• Extra eyeglasses, contact lenses, and prescriptions. Many travelers find their otherwise-comfortable contacts don’t work in Europe. Bring your glasses just in case. Contact solutions are widely available in Europe.
• Toiletries kit. A nylon kit that can hang on a hook or a towel bar works best. Use your zip-locks here and don’t forget soap and a little extra toilet paper or some tissue packets.
• Clothesline. The handy twist kind needs no clothespins.
• Small towel. Although $30-a-day travelers will often need to bring their own towel, $60-a-day folks won’t. While I don’t use them, many recommend the quick-drying synthetic chamois towels.
• Sewing kit. Clothes age rapidly while traveling. Add a few safety pins and buttons.
• Travel information (minimal). Rip out appropriate chapters from guidebooks, staple them together, and store in a zip-lock baggie. When you’re done, give them away.
• European map. Get a map best suited to your trip’s overall needs and pick up those for specific local areas as you go.
• Address list. Taking a whole address book is not packing light—bring a list of email and snail mail addresses. Consider typing a sheet of gummed address labels.
• Postcards or small picture book of your hometown and pictures of your family. Great for conversation with Europeans you meet.
• Small notepad and pen. A tiny notepad in your back pocket is a great organizer, reminder, and communication aid (for sale in European stationery stores).
• Journal. This will be your most treasured souvenir. Use a hardbound type designed to last a lifetime. Attach a copy of your itinerary.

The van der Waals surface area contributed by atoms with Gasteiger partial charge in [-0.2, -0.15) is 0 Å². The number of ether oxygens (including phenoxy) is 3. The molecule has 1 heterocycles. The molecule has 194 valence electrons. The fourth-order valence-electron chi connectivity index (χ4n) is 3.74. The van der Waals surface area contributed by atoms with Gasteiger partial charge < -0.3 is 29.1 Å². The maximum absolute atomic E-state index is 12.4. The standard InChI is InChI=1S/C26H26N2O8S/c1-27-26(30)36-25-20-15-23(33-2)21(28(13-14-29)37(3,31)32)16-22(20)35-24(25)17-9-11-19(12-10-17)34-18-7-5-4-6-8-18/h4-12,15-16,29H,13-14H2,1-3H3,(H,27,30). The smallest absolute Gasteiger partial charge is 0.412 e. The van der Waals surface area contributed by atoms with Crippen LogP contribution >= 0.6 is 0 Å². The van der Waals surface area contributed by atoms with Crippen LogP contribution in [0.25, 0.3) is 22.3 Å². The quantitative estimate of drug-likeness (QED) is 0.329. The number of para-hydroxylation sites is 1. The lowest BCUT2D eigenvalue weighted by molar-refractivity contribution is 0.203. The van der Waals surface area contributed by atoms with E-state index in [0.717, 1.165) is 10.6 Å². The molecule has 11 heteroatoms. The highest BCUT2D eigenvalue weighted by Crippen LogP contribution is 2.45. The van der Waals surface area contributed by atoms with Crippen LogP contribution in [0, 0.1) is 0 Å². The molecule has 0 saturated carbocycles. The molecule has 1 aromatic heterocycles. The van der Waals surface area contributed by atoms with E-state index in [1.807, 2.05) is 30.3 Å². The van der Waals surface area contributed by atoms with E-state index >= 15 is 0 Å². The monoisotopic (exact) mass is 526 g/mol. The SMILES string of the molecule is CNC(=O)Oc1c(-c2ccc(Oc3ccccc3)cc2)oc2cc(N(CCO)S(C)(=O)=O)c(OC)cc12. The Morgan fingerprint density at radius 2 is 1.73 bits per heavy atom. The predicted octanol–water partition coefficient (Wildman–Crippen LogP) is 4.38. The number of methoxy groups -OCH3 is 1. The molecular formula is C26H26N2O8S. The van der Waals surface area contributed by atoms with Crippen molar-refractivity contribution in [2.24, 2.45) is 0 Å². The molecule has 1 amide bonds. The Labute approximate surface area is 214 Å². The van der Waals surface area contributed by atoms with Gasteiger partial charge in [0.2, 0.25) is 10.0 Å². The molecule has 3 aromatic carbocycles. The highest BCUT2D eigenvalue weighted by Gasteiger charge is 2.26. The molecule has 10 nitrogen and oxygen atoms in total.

• Robe or nightshirt. Especially for women.
• Inflatable pillow. For sun snoozing.
• Pillowcase. It's cleaner and possibly more comfortable to stuff your own.
• Hair drier. These are generally provided in $100+ hotel rooms.
• Light warm-up suit. Use for pajamas, evening lounging, and going down the hall.
• Teva-type sandals or thongs.
• Leather-bottomed slippers. These are great for the flight and for getting cozy in your hotel room.
• Small flashlight. Handy for reading under the sheets after "lights out" in the hostel, late night trips down the hall, exploring castle dungeons, and hypnotizing street thieves.
• Stronger light bulbs. You can buy these in Europe to give your cheap hotel room more brightness than the 25- to 40-watt norm.
• A good paperback. There's plenty of empty time on a trip to either be bored or enjoy some good reading.
• Radio, Walkman, MP3 player, or recorder. Partners can bring a Y-jack for two sets of earphones.
• Collapsible cup.
• Office supplies. Bring paper, an envelope of envelopes, and some sticky notes such to keep your place in your guidebook.
• Small roll of duct tape. Use to repair shoes or bags--or guard against blisters.
• Mailing tube. Great for art lovers, this protects the posters and prints you buy on your travels. Trim it to fit inside your backpack.
• Collapsible umbrella.
• Tiny lock. Use it to lock your backpack zippers shut.
• Spot remover. Bring Shout wipes or a dab of Goop (grease cleaner) in a film canister.
• Bug juice. Especially for France and Italy.
• Gifts. Local kids love T-shirts and hologram cards, and gardeners appreciate flower seeds.
• Poncho. Hard-core vagabonds use a poncho as protection in a rainstorm, a ground cloth for sleeping, or a beach or picnic blanket.
• Hostel sheet. Hostels require one. Bring your own (sewn up like a sleeping bag), buy one, or rent a sheet at hostels (about $4 per stay). It doubles as a beach or picnic blanket, comes in handy on overnight train rides, shields you from dirty blankets in mountain huts, and will save you money in other dorm-type accommodations, which often charge extra for linen or don't provide it at all.